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Gun Safety - Gun Safety Advice

Child Safety Basics

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Updated February 27, 2014

Store guns safely if you have kids in your home.

Safe gun storage is an essential part of the #gunsense campaign.

Photo by Beverley Vycital

Gun Safety Advice

Having a firearm in your home, especially if it is not stored properly, can be a significant risk factor for injury and death in children. Firearm related injuries are a leading cause of death in children, and include deaths from unintentional or accidental injuries, homicide and suicide.

Although firearm-related injuries peak in adolescence, they can affect infants and younger children too. Younger children are most likely to be injured, either shooting themselves or a playmate, after playing with a gun that they found in the home, not realizing that the gun is real or that it is loaded.

In 2007, there were 122 unintentional firearm deaths in children, and an additional 3,060 nonfatal gun and shooting accidents, which resulted in an estimated 1,375 children needing to be hospitalized for their injuries.

 

Gun Safety

It is estimated that there are guns in half of all of the homes in the United States. Although most of these guns are purchased for safety reasons, a firearm at home is thought by many people to be more likely to kill or injure a family member or friend than an intruder, especially if it is not secured properly.

To keep your children safe and prevent firearm related injuries, it is important to restrict access to guns by children and adolescents, either by not having a gun in the home or by storing it properly.

Proper storage of a gun includes that you:

  • keep your guns locked
  • keep your guns unloaded
  • keep your ammunition locked
  • keep your ammunition in a separate area from your gun

A safe or lock box are good places to store your unloaded guns and your ammunition. A trigger lock can also provide extra security when you store your unloaded guns in a safe or lock box.

As with other types of child safety, this type of layers of protection plan is the best way to protect children from accidentally finding a loaded gun, or finding a unloaded gun and ammunition and loading it themselves, and then shooting themselves, shooting a family member, or shooting a friend.

Other steps you can take to ensure gun safety include:

  • Use a gun trigger lock.
  • Make sure that your children do not have access to the keys used to lock your guns and ammunition.
  • Teach your children to not handle guns without adult supervision.
  • Avoid letting your children play with realistic toy guns.
Even if you don't have a gun in your own home, it is important to educate your children about firearm safety in case they discover a gun outside the home or in the homes of their friends.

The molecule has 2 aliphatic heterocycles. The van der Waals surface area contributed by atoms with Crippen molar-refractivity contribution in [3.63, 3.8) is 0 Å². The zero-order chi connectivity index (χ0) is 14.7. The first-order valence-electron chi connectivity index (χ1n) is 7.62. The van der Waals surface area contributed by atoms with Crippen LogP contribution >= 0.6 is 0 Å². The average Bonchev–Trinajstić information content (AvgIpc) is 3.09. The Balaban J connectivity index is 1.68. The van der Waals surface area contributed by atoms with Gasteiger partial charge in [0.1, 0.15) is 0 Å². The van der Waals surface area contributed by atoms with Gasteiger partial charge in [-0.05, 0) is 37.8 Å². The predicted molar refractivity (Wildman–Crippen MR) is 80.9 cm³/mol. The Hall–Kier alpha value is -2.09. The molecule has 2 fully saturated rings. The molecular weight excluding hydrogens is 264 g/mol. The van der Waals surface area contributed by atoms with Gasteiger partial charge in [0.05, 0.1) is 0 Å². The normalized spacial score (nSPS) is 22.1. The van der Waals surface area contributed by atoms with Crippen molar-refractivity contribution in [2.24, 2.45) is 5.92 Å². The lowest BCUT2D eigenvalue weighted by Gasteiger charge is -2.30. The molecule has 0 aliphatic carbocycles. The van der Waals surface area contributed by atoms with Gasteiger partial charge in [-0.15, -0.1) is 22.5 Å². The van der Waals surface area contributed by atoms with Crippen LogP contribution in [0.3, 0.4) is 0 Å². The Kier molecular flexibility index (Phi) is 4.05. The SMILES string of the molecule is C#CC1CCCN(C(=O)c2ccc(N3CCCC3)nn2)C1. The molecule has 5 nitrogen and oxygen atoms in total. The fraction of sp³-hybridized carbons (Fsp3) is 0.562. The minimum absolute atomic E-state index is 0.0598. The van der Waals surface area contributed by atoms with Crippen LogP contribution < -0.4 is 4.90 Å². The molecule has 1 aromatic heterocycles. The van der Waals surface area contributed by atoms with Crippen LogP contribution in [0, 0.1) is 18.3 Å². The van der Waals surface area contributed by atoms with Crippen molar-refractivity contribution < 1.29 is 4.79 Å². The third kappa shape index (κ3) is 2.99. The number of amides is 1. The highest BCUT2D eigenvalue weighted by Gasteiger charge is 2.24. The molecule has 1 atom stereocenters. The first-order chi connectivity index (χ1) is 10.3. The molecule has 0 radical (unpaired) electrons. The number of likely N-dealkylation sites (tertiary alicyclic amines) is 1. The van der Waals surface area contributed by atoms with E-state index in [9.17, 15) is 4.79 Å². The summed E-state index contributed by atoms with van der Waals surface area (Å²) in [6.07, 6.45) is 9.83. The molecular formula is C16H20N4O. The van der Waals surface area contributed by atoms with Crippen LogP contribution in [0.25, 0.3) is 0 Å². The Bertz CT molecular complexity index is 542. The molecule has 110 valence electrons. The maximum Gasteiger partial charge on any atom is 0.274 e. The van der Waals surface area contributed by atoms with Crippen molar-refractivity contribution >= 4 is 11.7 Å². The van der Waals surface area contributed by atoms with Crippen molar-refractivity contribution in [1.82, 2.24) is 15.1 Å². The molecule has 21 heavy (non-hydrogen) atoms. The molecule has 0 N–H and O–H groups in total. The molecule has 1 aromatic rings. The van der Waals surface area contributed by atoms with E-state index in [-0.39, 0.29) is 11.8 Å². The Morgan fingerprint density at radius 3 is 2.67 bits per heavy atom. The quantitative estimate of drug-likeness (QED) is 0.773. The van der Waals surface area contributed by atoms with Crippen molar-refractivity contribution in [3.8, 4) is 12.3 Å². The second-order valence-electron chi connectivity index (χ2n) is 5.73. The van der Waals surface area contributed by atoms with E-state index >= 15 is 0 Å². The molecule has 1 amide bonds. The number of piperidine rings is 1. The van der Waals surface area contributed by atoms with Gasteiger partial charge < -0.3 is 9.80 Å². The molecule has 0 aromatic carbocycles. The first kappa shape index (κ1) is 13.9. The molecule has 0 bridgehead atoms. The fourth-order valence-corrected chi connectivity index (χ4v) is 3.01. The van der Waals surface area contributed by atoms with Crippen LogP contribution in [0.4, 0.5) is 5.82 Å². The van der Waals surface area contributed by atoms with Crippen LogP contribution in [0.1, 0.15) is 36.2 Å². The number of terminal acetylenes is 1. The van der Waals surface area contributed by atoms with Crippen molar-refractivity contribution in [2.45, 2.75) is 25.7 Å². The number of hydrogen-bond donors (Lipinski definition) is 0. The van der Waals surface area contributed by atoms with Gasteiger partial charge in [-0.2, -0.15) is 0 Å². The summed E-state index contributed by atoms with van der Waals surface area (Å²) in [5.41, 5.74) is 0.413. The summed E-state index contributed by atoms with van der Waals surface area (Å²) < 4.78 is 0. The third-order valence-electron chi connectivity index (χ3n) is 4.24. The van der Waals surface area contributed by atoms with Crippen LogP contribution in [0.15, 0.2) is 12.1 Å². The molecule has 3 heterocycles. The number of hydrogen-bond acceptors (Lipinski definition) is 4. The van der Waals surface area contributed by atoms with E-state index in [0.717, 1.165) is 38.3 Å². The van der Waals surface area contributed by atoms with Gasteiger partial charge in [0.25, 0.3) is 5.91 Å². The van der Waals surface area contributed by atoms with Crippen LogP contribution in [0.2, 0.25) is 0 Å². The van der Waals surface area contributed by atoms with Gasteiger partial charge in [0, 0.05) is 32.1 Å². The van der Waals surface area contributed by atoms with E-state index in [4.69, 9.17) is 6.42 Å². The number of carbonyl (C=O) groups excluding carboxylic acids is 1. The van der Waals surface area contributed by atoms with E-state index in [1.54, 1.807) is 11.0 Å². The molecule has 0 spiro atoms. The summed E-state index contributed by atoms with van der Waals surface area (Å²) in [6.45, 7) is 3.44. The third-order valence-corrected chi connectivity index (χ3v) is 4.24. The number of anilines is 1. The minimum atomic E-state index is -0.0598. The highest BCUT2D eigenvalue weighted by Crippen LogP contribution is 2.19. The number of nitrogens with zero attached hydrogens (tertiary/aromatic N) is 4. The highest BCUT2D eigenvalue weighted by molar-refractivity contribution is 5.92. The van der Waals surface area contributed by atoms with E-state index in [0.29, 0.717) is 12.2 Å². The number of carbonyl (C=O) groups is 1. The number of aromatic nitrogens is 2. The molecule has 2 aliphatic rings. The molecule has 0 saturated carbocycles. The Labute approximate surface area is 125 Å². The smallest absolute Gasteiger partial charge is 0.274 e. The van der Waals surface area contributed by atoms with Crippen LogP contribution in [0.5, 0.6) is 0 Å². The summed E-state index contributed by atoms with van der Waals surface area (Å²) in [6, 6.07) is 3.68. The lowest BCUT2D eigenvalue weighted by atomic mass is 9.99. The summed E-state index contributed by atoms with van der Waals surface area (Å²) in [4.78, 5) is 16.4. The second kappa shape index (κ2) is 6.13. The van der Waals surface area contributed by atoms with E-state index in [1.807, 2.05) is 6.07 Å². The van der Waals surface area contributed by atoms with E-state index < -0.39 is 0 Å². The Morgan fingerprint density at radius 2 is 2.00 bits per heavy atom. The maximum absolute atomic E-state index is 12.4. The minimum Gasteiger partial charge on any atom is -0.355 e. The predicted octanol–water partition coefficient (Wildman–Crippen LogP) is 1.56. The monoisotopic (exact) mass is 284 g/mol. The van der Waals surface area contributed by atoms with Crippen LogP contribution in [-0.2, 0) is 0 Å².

Gun Safety Programs

Kids should also know the 4 steps of the Eddie Eagle gun safety program, including:
  • Stop!
  • Don't Touch.
  • Leave the Area.
  • Tell an Adult.
Parents should also consider discussing gun safety with other parents or family members if your child spends time in their homes. When your child has a play date or sleepover, do you know if there are guns in the home? If there are, are they properly stored?

Don't be afraid to ask other people about guns if your child is going to be in their home.

 

Kids and Guns

Parents shouldn't count on their child simply knowing what to do if they find a gun.

Much to their parent's surprise, one study found that most kids who find a gun will handle it, many will even pull the trigger, being unsure if the gun is real or a toy.

That highlights the importance of learning about gun safety and discussing gun safety with your pediatrician.


 

Sources:

Carbone PS. Effectiveness of gun-safety counseling and a gun lock giveaway in a Hispanic community. Arch Pediatr Adolesc Med. 01-NOV-2005; 159(11): 1049-54.

Connor SM. The association between presence of children in the home and firearm-ownership and -storage practices. Pediatrics. 01-JAN-2005; 115(1): e38-43

Connor, Susan M. "They're Too Smart for That": Predicting What Children Would Do in the Presence of Guns. Pediatrics, Feb 2003; 111: e109 - e114.

Grossman DC. Gun storage practices and risk of youth suicide and unintentional firearm injuries. JAMA - 9-FEB-2005; 293(6): 707-14

Howard PK. Parents' beliefs about children and gun safety. Pediatr Nurs - 01-SEP-2005; 31(5): 374-9

Jackman, Geoffrey A. Seeing Is Believing: What Do Boys Do When They Find a Real Gun? Pediatrics, Jun 2001; 107: 1247 - 1250.

Narang P. Do guns provide safety? At what cost? South Med J - 01-FEB-2010; 103(2): 151-3

National Center for Injury Prevention and Control. WISQARS Nonfatal Injury Reports and Injury Mortality Reports. Accessed April 2011.

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